she tracked the losses and found the majority of them in Texas and Colorado,
she was fired and her audit halted. Later, she mapped defaults on
HUD-provided loans across a map of LA, and found that they clustered around
areas of high gang-drug activity. From her experience with the HUD, she did
not believe that it was a coincidence.
³In the 50ıs, drugs came into the community at about the same time federal
subsidies came in,² said Fitts. ³Much of the development was left
unfinished. Every home owner within view of those buildings lost money on
their homes. Small businesses in those communities were devastated. In a few
short years, 50,000 homes were empty and boarded up.²
Residents in some of those communities began selling illegal substances when
the neighbourhood economies failed, said Fitts. Many communities became
ghettos. Today, SWAT teams move in to clean out the crowded poor and snatch
up the land.
³I am increasingly persuaded that much of what is happening at HUD relates
to a conversion of the agency to an enforcement operation that ensures broad
access to neighborhoods throughout America to SWAT operations by federal
enforcement teams,² she wrote in a 1998 memo to the Solari Action Network, a
pro-neighbourhood economy group founded by Fitts.
From a brief look at the HUD web site, it becomes immediately apparent that
HUD loans have provided the excuse for repeated SWAT raids to purge
undesirable citizens from the ghettos. The police raids are coordinated
directly with the HUD through Operation Safe Home, an HUD partnership with
local, state and federal law-enforcement officials including, most notably,
the US Drug Enforcement Agency. Between 1994 ­ when it started ­ and 1998,
Operation Safe Home seized ³drugs valued at more than $25 million and
drug-related cash of more than $3.5 million² from HUD-funded housing
projects. HUD officials have even lobbied the government for independent
powers of seizure, so that the HUD can profit directly from stealing poor
peopleıs homes.
³Drug dealers and other criminals are entitled to only one kind of
government housing ­ a prison cell,² HUD Secretary Andrew Cuomo told the
press in 1997. ³The sooner we can get them out of public and assisted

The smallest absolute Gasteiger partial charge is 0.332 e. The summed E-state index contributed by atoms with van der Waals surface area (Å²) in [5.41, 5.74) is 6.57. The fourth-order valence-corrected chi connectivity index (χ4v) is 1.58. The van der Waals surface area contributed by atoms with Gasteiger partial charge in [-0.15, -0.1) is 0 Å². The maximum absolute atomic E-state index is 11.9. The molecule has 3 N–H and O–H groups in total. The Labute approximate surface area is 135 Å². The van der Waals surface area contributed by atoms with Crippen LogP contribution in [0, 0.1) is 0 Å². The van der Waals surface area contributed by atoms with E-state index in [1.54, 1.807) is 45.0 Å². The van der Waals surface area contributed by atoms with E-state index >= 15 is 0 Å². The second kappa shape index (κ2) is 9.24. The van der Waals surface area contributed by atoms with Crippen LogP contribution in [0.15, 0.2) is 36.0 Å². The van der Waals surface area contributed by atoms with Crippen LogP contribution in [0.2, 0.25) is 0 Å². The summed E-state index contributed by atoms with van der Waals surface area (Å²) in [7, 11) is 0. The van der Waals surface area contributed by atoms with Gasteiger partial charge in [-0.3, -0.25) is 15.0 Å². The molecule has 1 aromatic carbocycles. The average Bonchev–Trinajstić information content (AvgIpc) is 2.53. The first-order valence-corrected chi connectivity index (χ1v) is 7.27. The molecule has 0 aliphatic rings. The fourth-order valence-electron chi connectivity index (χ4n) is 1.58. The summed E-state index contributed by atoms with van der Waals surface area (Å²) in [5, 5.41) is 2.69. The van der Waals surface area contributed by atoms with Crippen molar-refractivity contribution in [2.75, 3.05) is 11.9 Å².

housing, the better.²
But not all of the tenants evicted have contact with marijuana or drugs. In
1999, the HUD won a US Federal Appeals Court case allowing them to evict all
tenants from any home where one member has been caught with marijuana or
drugs. Now, if a child is caught with a gram of pot in an HUD-subsidized
housing project, his whole family can be chased from their homes by SWAT
squads.
SWAT scam
In an exclusive interview with Cannabis Culture, Catherine Austin Fitts gave
an example of how HUD/SWAT cooperation works through the HUDıs ³Operation
Safe Home.²
³In 1998, the HUDıs ŒOperation Safe Homeı dropped a SWAT team into a
Washington, DC community with 200 agents, police and 50 to 100 reporters,²
Fitts told Cannabis Culture. ³The reason for the operation was to arrest
three people that they had been investigating for two years, and that could
have been picked up by local police. Their real goal was to create
headlines. They swept another 17 people in a housing project that night, and
the next morning it was headline news.²
Fitts sees the combination of HUD loans and the drug war as an attack on
local prosperity for the benefit of Wall Street investors. The 1998 DC drug
raid, Fitts points out, came only shortly after the neighbourhood opposed a
development project to build a convention centre that wasnıt good for anyone
except wealthy developers. ³The spin on the raid was that people in the
community were bad, and that the people building the convention centre were
good. After the raid, the convention centre vote passed.²
The drug-war victims of HUD raids are destined for corporate assembly lines
in private prisons. ³Operation Safe-Home was designed and started at the
same time [1994] as federal and state governments increasingly turned to
private contractors to buy government prisons, or build new ones,² said
Fitts. ³It was a plan.²
A look at history confirms Fittsı suspicions. Clintonıs 1994 Crime Bill,
supported and co-developed by Gore, created the nationıs federal
three-strikes laws, meaning longer prison sentences for non-violent drug
offenders, and also established a federal commission to study the ³drug
problem.² The two planned to offset the increased cost of imprisoning drug
offenders by widespread prison privatization, which became one of their
platforms in the Œ95 US election, after private prison lobbyists dolled out